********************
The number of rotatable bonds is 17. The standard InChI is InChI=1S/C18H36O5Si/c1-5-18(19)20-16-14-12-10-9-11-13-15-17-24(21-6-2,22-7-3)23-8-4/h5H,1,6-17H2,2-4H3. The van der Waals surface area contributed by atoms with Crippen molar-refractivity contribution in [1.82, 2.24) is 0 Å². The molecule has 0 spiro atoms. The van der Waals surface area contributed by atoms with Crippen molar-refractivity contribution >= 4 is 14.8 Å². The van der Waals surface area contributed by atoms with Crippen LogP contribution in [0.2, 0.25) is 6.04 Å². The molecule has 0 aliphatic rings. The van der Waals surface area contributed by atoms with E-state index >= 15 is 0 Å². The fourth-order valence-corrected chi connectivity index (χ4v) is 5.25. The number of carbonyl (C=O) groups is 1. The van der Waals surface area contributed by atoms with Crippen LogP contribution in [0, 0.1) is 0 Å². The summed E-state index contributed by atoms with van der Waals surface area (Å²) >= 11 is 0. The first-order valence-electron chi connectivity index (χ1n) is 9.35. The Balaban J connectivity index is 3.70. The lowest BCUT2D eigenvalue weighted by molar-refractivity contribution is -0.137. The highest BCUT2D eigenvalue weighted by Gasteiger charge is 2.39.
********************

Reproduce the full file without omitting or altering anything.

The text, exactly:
The number of rotatable bonds is 17. The standard InChI is InChI=1S/C18H36O5Si/c1-5-18(19)20-16-14-12-10-9-11-13-15-17-24(21-6-2,22-7-3)23-8-4/h5H,1,6-17H2,2-4H3. The van der Waals surface area contributed by atoms with Crippen molar-refractivity contribution in [1.82, 2.24) is 0 Å². The molecule has 0 spiro atoms. The van der Waals surface area contributed by atoms with Crippen molar-refractivity contribution >= 4 is 14.8 Å². The van der Waals surface area contributed by atoms with Crippen LogP contribution in [0.2, 0.25) is 6.04 Å². The molecule has 0 aliphatic rings. The van der Waals surface area contributed by atoms with E-state index >= 15 is 0 Å². The fourth-order valence-corrected chi connectivity index (χ4v) is 5.25. The number of carbonyl (C=O) groups is 1. The van der Waals surface area contributed by atoms with Crippen LogP contribution in [0, 0.1) is 0 Å². The summed E-state index contributed by atoms with van der Waals surface area (Å²) >= 11 is 0. The first-order valence-electron chi connectivity index (χ1n) is 9.35. The Balaban J connectivity index is 3.70. The lowest BCUT2D eigenvalue weighted by molar-refractivity contribution is -0.137. The highest BCUT2D eigenvalue weighted by Gasteiger charge is 2.39.